New Year's Resolution: 2019

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Like I said last year, I don’t usually make resolutions on the actual day. So, at the end of January, I’m finally writing this post.

If you’re curious how last year’s resolution concluded, I’ve written my thoughts on the remaining books at the end of this post. I managed to make it through most of my absurd challenge — reading all but two, one that I finished early this month and one I don’t plan to complete — and was resolved I would never repeat it again. (At least, not while I have young children.)

This year, I’m shifting my focus.

Where 2018 was the year of reading, 2019 will be defined by two resolutions: One: Writing a daily journal and Two: Getting outside everyday. (I do have a reading list as well — because I want to maintain the habit of reading — but the list is significantly shortened to 12 books.)

The first is because I’d like to organize my thoughts, record little things my girls do, and have a reference for reflections on books and movies. Too often I think I’ll remember something, and then don’t. The second is because I find it easy to avoid going outside and to stay within the controlled comfort of indoors. Just because it is cold or wet or snowing (or hot & humid) doesn’t mean I can’t dress appropriately and head on out for at least a little bit. So far, the girls are loving it (toddling Maria simply lights up!), and I’ve found it’s giving me more energy.


Wrapping up Last Year

1. The Diary of a Country Priest

I’d like to reread this. I have a tendency of becoming completely engrossed in a book, hardly being able to put it down, devouring it with the drive to know what happens and how it ends. Which is great for whipping through books, but not for necessarily relishing it. This book is fascinating, weighty, at times obscure, and full of depth. It is slow to start, but I found that true to how an actual diary would — unsure, staggering, groping for a rhythm.

2. East of Eden

Though lengthy, this book is hard to put down and draws you in quickly. The characters are wonderful. The story is good. Perhaps you expect more from the potential it starts off with, but it is nevertheless a very enjoyable read.

3. Four Quartets

Another I’ll revisit. I read it aloud. Poetry often eludes me initially, and this is no exception. But the flow and rhythm of the language was thrilling. Honestly, find this and read it aloud. It’s mesmerizing.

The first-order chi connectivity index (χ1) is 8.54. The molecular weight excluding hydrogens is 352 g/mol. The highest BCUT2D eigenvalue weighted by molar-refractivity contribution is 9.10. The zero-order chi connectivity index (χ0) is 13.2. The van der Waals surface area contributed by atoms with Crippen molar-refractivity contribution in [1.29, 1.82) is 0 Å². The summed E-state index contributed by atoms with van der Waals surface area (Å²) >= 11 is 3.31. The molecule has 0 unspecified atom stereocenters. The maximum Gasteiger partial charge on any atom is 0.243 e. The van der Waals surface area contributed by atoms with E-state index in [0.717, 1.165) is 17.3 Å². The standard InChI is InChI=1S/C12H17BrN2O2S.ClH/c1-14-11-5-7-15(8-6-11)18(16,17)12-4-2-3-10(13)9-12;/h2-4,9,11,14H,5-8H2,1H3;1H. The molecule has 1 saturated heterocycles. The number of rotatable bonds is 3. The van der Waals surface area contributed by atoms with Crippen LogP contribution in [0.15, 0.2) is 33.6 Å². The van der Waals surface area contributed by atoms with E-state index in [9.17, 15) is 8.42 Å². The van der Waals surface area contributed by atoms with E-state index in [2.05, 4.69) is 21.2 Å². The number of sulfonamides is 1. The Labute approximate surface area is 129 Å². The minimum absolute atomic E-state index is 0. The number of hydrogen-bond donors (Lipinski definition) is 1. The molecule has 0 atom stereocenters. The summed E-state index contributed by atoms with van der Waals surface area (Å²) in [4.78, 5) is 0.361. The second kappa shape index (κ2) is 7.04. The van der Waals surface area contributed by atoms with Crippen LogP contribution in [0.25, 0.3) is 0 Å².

4. The Good Earth, Sons, and A House Divided

The first book is the strongest of the trilogy. Though, I may be a little biased as the focus is on a farmer, his land, and his family (which is basically my life). The industriousness and thrift of the family is amazing. Even in dire times, they have so many reserves of knowledge and abilities to fall back upon. I savored how the author stayed true to the character and his desires but also made clear how his very actions worked against those wishes. The entire unfolding takes place over the following two books which widen in scope but ultimately feel more narrow and self-absorbed.

5. Murder on the Orient Express

A quick, fun read. I usually can’t figure out the conclusions to Agatha Christie mysteries. Or at least, not enough to be convicted of it.

6. The Painted Veil

Another short, enjoyable read. The plot sounds depressing (an adulterous woman is taken by her cold, vindictive husband to the heart of a typhoid epidemic to punish her and himself), but the book is perceptive. Not necessarily happy, but bold, surprising.

7. The Remains of the Day

I watched the movie years before reading this. (It remains one of my favorites.) The story is the same, but the difference in perspective is intriguing. In the movie, the character of the butler is nearly impenetrable. The book, on the other hand, is written in first person. You have more access into his person, but his arch is much the same. Isolation, missed opportunities, and self-knowledge too late.

8. Vile Bodies

I am “eh” about this book.

9. Wise Blood

O’Connor draws me inexplicably. I cannot tell you what the point of her stories are. I don’t have theories. But I enjoy them plain and simple. This story is somewhat mad (like most of her writings) yet rings so very true. Mysterious, really.

10. Yosemite

Wow! Ansel Adam photos are amazing. His little written snippets were an instructive read and prompted more interest in National parks. (If you’re interested, Amazon Prime currently has Ken Burns documentary series on the National Parks.)

11. Zen in the Art of Writing

This was so, so fun. Ray Bradbury is amazingly accessible. His drive and enthusiasm is contagious. Even though I’ve never dreamed of writing, this made me want to write. (Maybe that’s what inspired this year’s resolution, subconsciously?) I’d recommend this to anyone, aspiring writer or not. It’s an enjoyable read with much that would appeal to any reflective person.

12. Infinite Jest

Oh boy. I cannot recommend this book to anyone. That is tough to say, but where I stand. There is so much that is intriguing, brilliant, and incredibly perceptive but which ultimately gets bogged down. Majorly, problematically bogged down. For every brilliant passage I can pick out an equally horrific, perverse, absolutely degrading passage. At the end of the day, it’s too dark for me even though it is meant to be humorous. Plus, I just had it with the pretentious narrative by the end.

13. Ulysses

About halfway through, I stopped and never bothered to pick it back up. I did not enjoy it, had no idea what was going on, and didn’t care enough to muscle through.

For thoughts on the other books I read, jump over to my halfway post.